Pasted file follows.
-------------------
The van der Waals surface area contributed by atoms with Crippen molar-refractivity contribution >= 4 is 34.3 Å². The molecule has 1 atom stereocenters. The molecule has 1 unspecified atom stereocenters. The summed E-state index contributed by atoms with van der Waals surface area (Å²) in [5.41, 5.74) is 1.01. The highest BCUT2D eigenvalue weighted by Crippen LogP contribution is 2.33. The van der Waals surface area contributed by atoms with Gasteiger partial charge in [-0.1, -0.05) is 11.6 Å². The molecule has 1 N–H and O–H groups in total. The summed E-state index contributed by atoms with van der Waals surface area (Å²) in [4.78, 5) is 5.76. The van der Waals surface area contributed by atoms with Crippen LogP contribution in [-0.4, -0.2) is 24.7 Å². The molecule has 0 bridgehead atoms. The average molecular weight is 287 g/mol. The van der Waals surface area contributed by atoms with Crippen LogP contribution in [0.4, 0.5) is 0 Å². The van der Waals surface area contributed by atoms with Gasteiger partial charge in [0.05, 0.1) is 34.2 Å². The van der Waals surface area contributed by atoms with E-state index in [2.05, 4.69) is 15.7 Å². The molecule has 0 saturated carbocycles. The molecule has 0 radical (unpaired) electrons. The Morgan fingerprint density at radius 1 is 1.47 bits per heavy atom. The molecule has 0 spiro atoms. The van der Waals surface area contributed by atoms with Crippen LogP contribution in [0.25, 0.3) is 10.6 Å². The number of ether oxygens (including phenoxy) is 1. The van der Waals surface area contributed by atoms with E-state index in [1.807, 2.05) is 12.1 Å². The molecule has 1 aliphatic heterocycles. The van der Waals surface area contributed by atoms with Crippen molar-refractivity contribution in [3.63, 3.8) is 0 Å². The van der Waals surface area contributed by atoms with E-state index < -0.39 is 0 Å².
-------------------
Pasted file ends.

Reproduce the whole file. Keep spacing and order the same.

The van der Waals surface area contributed by atoms with Crippen molar-refractivity contribution >= 4 is 34.3 Å². The molecule has 1 atom stereocenters. The molecule has 1 unspecified atom stereocenters. The summed E-state index contributed by atoms with van der Waals surface area (Å²) in [5.41, 5.74) is 1.01. The highest BCUT2D eigenvalue weighted by Crippen LogP contribution is 2.33. The van der Waals surface area contributed by atoms with Gasteiger partial charge in [-0.1, -0.05) is 11.6 Å². The molecule has 1 N–H and O–H groups in total. The summed E-state index contributed by atoms with van der Waals surface area (Å²) in [4.78, 5) is 5.76. The van der Waals surface area contributed by atoms with Crippen LogP contribution in [-0.4, -0.2) is 24.7 Å². The molecule has 0 bridgehead atoms. The average molecular weight is 287 g/mol. The van der Waals surface area contributed by atoms with Crippen LogP contribution in [0.4, 0.5) is 0 Å². The van der Waals surface area contributed by atoms with Gasteiger partial charge in [0.05, 0.1) is 34.2 Å². The van der Waals surface area contributed by atoms with E-state index in [2.05, 4.69) is 15.7 Å². The molecule has 0 saturated carbocycles. The molecule has 0 radical (unpaired) electrons. The Morgan fingerprint density at radius 1 is 1.47 bits per heavy atom. The molecule has 0 spiro atoms. The van der Waals surface area contributed by atoms with Crippen LogP contribution in [0.25, 0.3) is 10.6 Å². The number of ether oxygens (including phenoxy) is 1. The van der Waals surface area contributed by atoms with E-state index in [1.807, 2.05) is 12.1 Å². The molecule has 1 aliphatic heterocycles. The van der Waals surface area contributed by atoms with Crippen molar-refractivity contribution in [3.63, 3.8) is 0 Å². The van der Waals surface area contributed by atoms with E-state index < -0.39 is 0 Å².